Go hiking: Of course, hiking up the dunes themselves is the best way to feel what makes these white waves so special — the tiny gypsum grains underfoot. Of the park’s half dozen trails, the easiest is the half-mile Interdune Boardwalk. This wheelchair-accessible trail on an elevated boardwalk makes its way through the interdune landscape, where the desert and its limited vegetation meet the barren dunes.
For something slightly more challenging, hit the Dune Life Nature Trail, a 1-mile, self-guided loop through the desert. The hike, which starts from the first parking area you pass after entering the park, isn’t difficult but requires walking up two dunes with loose sand. The jaunt is an easy way to see the dunes in all their glory, and maybe spot animal tracks, such as those from a lizard or even a kit fox (however rare it may be).
For something strenuous, opt for the park’s longest hike, the Alkali Flat Trail, which begins at the far end of Dunes Drive. This 5-mile round-trip hike leads you around Lake Otero, where the gypsum sand begins its life. There’s no shade or water available on any of the park’s trails, but it’s especially critical to bring some fluids along for this hike, as you’ll be exposed to the heat for at least a few hours. And despite the trail’s name, you’ll be climbing up and down dunes most of the way. The upside? You’ll probably be all alone. As you walk, it’s likely the wind will quickly erase your footprints, making the hike feel even more remote.
White Sands’ elevation is roughly 4,000 feet, which you’ll notice when hiking over long distances or up the dunes. Bring plenty of water and dress in layers if you take a longer hike; the elevation means the temperature can shift dramatically over the course of a few hours, and dehydration can set in quickly in the heat of the day. Don’t start a hike if the temperature is already above 90 degrees.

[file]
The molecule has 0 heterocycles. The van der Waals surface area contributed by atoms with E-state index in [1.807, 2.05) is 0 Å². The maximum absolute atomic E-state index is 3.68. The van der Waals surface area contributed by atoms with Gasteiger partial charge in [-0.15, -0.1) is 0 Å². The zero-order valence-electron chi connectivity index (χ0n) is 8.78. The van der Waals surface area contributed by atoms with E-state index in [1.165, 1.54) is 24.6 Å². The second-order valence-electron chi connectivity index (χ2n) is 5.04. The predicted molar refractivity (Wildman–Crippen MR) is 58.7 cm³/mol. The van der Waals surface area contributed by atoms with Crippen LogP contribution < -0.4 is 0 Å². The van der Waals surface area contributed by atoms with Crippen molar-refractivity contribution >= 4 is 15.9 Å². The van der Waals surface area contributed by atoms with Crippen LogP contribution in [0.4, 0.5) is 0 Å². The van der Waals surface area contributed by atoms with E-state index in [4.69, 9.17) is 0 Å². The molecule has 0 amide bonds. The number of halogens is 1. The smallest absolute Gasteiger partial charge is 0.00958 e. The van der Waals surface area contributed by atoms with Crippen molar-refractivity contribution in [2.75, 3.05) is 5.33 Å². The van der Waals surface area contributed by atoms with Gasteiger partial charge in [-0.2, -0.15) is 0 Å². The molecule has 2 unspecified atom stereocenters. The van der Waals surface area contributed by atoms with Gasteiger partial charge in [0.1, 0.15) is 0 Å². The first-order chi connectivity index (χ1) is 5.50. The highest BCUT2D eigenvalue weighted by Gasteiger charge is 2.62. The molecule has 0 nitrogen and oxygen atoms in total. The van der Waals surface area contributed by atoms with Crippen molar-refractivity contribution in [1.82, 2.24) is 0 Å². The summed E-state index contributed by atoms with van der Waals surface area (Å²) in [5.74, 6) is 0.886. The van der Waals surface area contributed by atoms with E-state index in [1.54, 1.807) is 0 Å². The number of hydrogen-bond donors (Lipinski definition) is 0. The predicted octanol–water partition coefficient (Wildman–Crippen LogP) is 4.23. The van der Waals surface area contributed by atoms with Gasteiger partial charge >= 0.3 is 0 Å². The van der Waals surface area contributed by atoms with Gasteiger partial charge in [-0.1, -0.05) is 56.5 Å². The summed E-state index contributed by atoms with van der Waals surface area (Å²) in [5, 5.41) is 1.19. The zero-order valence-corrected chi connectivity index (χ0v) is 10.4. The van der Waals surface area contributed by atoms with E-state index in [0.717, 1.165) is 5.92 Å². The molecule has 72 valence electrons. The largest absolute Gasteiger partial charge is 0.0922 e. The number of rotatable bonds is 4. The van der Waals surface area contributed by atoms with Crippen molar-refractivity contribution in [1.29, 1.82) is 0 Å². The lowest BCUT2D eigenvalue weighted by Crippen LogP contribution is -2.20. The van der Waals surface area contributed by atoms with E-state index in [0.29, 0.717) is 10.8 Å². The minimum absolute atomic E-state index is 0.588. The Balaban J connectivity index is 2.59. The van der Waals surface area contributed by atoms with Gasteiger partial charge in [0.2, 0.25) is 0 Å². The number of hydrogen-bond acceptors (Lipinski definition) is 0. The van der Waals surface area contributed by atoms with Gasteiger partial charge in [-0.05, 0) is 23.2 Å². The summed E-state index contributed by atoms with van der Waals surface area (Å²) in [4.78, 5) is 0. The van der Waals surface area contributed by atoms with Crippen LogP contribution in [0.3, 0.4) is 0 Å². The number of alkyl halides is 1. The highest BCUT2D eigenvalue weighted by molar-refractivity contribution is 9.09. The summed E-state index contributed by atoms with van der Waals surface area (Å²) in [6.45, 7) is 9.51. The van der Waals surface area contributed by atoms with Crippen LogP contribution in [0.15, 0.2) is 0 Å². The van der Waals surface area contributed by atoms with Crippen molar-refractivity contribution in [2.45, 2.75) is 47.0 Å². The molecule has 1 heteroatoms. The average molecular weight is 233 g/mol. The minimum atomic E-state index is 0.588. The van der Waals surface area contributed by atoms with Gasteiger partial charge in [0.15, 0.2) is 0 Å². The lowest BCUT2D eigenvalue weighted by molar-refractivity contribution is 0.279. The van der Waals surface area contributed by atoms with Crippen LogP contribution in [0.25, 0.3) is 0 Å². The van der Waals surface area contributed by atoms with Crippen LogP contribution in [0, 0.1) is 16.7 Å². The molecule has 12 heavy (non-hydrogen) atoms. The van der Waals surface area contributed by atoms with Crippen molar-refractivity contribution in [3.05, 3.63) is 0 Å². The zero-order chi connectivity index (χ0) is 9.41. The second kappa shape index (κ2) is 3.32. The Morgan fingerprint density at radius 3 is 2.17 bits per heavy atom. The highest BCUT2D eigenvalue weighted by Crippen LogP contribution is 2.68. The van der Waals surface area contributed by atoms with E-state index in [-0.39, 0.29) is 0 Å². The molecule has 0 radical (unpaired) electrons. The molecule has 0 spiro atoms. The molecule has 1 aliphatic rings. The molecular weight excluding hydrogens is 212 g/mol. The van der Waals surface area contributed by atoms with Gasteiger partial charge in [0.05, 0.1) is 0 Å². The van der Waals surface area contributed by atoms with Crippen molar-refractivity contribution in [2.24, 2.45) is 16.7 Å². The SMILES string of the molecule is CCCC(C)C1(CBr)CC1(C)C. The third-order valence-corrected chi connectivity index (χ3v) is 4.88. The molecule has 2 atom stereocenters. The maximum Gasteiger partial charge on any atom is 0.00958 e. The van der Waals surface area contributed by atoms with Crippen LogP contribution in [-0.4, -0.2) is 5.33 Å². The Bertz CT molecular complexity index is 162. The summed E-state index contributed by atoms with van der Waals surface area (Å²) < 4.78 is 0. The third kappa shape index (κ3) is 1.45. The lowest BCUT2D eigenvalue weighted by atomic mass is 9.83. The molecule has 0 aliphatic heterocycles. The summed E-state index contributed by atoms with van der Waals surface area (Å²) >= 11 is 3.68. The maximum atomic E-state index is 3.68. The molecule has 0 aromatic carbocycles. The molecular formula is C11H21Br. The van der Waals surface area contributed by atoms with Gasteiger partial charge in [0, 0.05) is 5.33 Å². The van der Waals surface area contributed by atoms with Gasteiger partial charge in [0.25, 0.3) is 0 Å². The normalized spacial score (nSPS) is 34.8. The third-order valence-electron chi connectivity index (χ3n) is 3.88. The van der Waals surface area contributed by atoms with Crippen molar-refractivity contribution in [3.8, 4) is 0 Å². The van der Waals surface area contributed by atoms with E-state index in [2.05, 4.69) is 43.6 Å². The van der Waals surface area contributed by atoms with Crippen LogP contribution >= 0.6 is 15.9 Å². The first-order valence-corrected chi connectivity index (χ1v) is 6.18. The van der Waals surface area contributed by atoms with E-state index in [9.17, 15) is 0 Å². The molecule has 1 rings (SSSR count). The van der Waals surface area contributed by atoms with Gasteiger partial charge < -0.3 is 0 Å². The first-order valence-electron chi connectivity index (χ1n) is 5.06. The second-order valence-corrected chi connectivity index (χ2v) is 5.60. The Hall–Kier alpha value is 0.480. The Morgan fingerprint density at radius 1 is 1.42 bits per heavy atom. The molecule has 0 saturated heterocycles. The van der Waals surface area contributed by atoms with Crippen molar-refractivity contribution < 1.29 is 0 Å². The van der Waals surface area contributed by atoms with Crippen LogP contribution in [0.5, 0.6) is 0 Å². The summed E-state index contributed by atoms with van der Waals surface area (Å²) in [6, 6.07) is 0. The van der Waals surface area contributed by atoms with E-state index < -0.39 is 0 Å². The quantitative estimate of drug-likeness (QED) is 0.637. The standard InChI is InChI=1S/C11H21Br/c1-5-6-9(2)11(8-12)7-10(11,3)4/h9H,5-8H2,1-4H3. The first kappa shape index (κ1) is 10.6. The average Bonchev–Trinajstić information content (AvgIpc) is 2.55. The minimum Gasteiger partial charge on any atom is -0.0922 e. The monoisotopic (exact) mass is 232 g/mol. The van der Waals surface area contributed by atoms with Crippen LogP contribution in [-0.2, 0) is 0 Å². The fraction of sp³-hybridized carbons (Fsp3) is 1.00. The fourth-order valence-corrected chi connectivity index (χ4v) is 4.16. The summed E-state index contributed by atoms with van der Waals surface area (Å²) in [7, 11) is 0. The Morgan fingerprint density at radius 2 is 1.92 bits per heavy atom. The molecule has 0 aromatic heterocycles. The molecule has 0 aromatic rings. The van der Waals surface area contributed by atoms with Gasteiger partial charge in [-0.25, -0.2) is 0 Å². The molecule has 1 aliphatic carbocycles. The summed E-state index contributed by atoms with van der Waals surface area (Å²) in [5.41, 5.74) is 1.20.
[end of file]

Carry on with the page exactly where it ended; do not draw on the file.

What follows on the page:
Other activities: Biking is allowed on Dunes Drive, and it’s a unique way to experience the park. Since much of the road is unpaved, however, it’s best not to ride a road bike with skinny tires. You’re better off with a mountain bike or beach cruiser with wide tires. Outdoors Adventures in Las Cruces rents a range of bikes, including e-bikes with fatter tires (from $30 per day).
You can even sled on the dunes. Buy plastic saucers in the park’s gift store, then just find a good dune for some sliding-in-the-sand fun (and sand in your shoes to prove it).
Alamogordo, the nearest city to WSNP, is 17 miles northeast of the park. This town of 31,000 serves mainly as a civilian hub for White Sands Missile Range and Holloman Air Force Base, just a few miles outside of town. This part of New Mexico has a long military history, with a special connection to the early space program and the dawn of the Atomic Age. Learn more about that history at Alamogordo’s New Mexico Museum of Space History, whose exterior resembles a NASA Vehicle Assembly Building. It’s an affiliate of the Smithsonian Institution, with exhibits encompassing a wide range of subjects from the early days of the U.S. space program, including rockets, astronaut suits and satellites. An outdoor exhibit, the John P. Stapp Air & Space Park, features many early space-flight vehicles, including the Little Joe II rocket, a testing rocket for the Apollo program. Look for one of the museum’s highlights out front: the grave of Ham the Astrochimp, the first hominid launched into space, in 1961.